Fiji IW Vetiver
Vuniniudrovu village headman (middle) and two villagers joined by Project Manager R2R IW (left of the billboard) and volunteers from the Ministry of Environment. Getting ready to transport the vertiver grass across the river to Vuniniudrovu village for planting.

The Pacific Community’s GEF-funded Fiji International Waters Ridge to Reef (R2R) Project demonstration site at Waimanu River faces riverbank erosion affecting the river system and the livelihood of the catchment communities. The impacts include high turbidity of the river during heavy rainfall causing affecting the availability of freshwater fish, eels and mussels. Villagers no longer use the river for recreation activities and houses near to the riverbanks are prone to landslide.

Fiji IW R2R Project Manager Tavenisa Luisa said: “To reduce the problem we are introducing  planting vertiver grass to prevent soil erosion and support water retention.”

“The tensile strength of vertiver roots is strong and grow to meters long, with massive root networks which are fast growing holding soil together preventing erosion,” she explained.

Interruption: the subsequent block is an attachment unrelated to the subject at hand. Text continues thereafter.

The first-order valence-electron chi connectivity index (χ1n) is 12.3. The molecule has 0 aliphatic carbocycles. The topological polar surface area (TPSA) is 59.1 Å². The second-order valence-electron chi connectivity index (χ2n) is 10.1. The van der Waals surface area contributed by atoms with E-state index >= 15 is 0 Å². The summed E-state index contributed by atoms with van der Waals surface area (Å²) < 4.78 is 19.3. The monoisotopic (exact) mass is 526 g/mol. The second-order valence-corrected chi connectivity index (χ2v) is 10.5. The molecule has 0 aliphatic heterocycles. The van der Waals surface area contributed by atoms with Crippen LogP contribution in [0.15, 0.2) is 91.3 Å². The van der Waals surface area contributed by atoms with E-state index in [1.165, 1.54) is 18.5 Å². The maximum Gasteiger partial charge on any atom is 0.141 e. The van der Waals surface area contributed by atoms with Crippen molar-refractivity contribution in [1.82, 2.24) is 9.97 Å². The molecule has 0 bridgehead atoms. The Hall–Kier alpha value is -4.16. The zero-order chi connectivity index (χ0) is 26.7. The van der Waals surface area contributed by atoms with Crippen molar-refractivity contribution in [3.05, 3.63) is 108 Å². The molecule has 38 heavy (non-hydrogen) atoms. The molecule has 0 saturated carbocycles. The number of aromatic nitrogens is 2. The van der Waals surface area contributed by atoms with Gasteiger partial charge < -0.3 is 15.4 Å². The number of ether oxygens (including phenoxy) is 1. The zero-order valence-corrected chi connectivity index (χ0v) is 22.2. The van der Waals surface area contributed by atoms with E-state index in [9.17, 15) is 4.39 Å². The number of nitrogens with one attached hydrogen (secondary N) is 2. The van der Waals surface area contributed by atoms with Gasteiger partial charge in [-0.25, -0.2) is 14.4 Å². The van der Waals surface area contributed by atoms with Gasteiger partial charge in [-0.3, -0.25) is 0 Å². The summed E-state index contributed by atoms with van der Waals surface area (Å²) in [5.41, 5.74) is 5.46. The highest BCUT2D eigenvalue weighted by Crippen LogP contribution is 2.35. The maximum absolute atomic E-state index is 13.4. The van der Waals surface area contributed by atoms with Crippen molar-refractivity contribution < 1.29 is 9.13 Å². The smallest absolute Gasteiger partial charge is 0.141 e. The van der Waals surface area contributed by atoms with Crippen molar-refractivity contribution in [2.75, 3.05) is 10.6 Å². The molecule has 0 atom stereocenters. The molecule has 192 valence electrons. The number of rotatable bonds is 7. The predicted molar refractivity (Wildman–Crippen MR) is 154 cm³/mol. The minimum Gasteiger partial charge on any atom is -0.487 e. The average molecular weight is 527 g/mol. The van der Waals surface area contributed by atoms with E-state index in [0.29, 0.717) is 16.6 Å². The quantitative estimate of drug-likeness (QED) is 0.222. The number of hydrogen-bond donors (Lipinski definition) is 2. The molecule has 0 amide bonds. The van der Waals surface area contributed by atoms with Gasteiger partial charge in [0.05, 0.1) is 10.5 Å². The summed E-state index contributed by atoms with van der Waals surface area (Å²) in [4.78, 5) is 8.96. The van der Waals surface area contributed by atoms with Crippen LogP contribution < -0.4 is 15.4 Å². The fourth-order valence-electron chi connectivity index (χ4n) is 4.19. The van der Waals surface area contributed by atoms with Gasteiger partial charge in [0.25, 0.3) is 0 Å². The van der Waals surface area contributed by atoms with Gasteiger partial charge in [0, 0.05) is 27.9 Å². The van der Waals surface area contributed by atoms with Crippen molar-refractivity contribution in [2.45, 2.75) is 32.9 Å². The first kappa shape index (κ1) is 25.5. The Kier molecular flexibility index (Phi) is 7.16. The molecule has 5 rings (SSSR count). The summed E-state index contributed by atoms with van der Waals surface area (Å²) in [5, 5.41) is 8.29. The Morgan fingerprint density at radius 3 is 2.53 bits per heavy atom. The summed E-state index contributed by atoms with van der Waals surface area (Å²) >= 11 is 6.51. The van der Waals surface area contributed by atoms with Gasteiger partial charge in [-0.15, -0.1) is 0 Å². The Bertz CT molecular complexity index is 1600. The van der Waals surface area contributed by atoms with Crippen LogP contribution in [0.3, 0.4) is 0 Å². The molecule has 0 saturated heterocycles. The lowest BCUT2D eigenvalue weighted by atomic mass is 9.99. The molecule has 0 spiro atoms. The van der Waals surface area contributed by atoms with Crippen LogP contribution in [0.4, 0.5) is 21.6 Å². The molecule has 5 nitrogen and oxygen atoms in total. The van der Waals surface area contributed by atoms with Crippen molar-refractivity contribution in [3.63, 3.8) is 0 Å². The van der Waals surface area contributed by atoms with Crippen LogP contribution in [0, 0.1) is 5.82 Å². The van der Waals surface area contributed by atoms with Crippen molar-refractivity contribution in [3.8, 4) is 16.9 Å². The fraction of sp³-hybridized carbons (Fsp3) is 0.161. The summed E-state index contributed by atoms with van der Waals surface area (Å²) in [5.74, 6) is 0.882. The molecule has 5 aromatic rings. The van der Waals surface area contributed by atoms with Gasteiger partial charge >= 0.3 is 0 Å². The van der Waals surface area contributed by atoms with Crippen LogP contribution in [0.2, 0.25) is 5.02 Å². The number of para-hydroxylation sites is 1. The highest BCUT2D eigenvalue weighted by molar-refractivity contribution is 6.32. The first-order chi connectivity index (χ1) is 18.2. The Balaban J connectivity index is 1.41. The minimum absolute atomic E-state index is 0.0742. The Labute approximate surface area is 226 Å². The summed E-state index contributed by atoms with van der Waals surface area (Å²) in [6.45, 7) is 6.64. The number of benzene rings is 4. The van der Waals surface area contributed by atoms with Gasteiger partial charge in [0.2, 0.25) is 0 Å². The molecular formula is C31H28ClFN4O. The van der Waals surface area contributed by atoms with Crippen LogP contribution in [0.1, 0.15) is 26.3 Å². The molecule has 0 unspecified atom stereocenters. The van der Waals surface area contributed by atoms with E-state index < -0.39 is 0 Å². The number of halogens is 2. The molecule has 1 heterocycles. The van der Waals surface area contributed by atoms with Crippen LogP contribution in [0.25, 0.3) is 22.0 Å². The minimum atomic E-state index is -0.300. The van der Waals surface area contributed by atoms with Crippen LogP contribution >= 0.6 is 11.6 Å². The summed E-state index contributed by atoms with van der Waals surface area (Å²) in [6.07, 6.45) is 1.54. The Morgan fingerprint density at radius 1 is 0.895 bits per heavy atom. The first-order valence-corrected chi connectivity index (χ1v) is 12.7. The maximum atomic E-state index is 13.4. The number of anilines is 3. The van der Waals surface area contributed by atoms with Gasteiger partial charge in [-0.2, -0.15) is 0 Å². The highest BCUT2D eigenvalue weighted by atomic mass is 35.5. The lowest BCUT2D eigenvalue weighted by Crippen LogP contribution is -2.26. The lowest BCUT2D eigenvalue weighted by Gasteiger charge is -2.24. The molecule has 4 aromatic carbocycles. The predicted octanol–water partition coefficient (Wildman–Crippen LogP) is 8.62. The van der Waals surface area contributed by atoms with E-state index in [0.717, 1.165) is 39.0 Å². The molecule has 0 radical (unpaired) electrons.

“It is better than many types of trees which normally take 2-3years to be effective,” she concluded.

The vetiver planting activity aims to protect loss of land, stabilise river banks, reduce excessive sedimentation in watercourses silting up gravel beds and destroying spawning and invertebrate habitats, and reduction of channel widening and associated flow issues.

Fiji Vetiver Riverbank
Vuniniudrovu villagers planting vertiver grass to control soil erosion along the Waimanu river

The Waimanu River, located in the Nausori-Naitasiri topography is one of three rivers draining large amounts of fresh water into the Rewa River and into the sea. Fresh water from the upper Wainibuku, Wainimala and Waibau rivers flows into the Waimanu River, which in turn flows directly into the Rewa River and Delta. The Waimanu River is situated in an ideal central location to be a major source of drinking water for the centre island of Viti-Levu.

Component 1: Strengthening capacity for watershed assessment, mapping and planning.

Component 2: Reducing stress on vulnerable freshwater resources by implementation of the management plan.

Component 3: Developing the enabling environment for the replication and scaling-up of best practices in watershed management